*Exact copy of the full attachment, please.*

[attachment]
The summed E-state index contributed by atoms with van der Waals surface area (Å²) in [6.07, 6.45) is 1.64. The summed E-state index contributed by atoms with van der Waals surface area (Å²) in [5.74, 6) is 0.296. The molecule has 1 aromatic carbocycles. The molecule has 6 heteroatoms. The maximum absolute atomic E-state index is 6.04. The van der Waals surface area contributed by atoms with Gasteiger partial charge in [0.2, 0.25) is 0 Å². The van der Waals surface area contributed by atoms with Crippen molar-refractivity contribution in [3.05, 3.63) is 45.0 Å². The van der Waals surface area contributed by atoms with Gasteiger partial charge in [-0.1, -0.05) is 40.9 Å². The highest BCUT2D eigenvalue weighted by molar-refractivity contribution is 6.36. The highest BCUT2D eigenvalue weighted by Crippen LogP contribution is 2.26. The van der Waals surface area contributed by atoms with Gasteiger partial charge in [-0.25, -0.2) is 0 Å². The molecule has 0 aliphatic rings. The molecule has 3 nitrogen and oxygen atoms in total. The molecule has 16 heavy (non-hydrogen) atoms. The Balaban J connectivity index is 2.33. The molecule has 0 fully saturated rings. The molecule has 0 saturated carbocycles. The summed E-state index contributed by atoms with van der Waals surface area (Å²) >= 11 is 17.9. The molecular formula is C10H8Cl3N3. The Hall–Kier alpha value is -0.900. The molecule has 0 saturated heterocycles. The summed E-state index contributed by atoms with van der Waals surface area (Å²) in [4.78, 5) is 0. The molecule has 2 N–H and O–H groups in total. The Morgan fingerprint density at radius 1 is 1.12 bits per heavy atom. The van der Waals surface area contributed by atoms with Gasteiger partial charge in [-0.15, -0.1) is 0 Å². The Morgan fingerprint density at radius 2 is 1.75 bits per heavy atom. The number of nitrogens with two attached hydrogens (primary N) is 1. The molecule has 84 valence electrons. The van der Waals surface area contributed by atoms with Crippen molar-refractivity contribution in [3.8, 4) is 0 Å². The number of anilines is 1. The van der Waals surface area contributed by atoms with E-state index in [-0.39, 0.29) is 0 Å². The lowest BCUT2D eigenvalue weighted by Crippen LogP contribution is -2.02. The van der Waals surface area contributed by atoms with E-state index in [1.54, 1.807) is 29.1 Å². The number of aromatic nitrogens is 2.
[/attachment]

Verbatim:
The summed E-state index contributed by atoms with van der Waals surface area (Å²) in [6.07, 6.45) is 1.64. The summed E-state index contributed by atoms with van der Waals surface area (Å²) in [5.74, 6) is 0.296. The molecule has 1 aromatic carbocycles. The molecule has 6 heteroatoms. The maximum absolute atomic E-state index is 6.04. The van der Waals surface area contributed by atoms with Gasteiger partial charge in [0.2, 0.25) is 0 Å². The van der Waals surface area contributed by atoms with Crippen molar-refractivity contribution in [3.05, 3.63) is 45.0 Å². The van der Waals surface area contributed by atoms with Gasteiger partial charge in [-0.1, -0.05) is 40.9 Å². The highest BCUT2D eigenvalue weighted by molar-refractivity contribution is 6.36. The highest BCUT2D eigenvalue weighted by Crippen LogP contribution is 2.26. The van der Waals surface area contributed by atoms with Gasteiger partial charge in [-0.25, -0.2) is 0 Å². The molecule has 0 aliphatic rings. The molecule has 3 nitrogen and oxygen atoms in total. The molecule has 16 heavy (non-hydrogen) atoms. The Balaban J connectivity index is 2.33. The molecule has 0 fully saturated rings. The molecule has 0 saturated carbocycles. The summed E-state index contributed by atoms with van der Waals surface area (Å²) >= 11 is 17.9. The molecular formula is C10H8Cl3N3. The Hall–Kier alpha value is -0.900. The molecule has 0 saturated heterocycles. The summed E-state index contributed by atoms with van der Waals surface area (Å²) in [4.78, 5) is 0. The molecule has 2 N–H and O–H groups in total. The Morgan fingerprint density at radius 1 is 1.12 bits per heavy atom. The van der Waals surface area contributed by atoms with Gasteiger partial charge in [-0.15, -0.1) is 0 Å². The Morgan fingerprint density at radius 2 is 1.75 bits per heavy atom. The number of nitrogens with two attached hydrogens (primary N) is 1. The molecule has 84 valence electrons. The van der Waals surface area contributed by atoms with Crippen molar-refractivity contribution in [3.8, 4) is 0 Å². The number of anilines is 1. The van der Waals surface area contributed by atoms with E-state index in [-0.39, 0.29) is 0 Å². The lowest BCUT2D eigenvalue weighted by Crippen LogP contribution is -2.02. The van der Waals surface area contributed by atoms with E-state index in [1.54, 1.807) is 29.1 Å². The number of aromatic nitrogens is 2.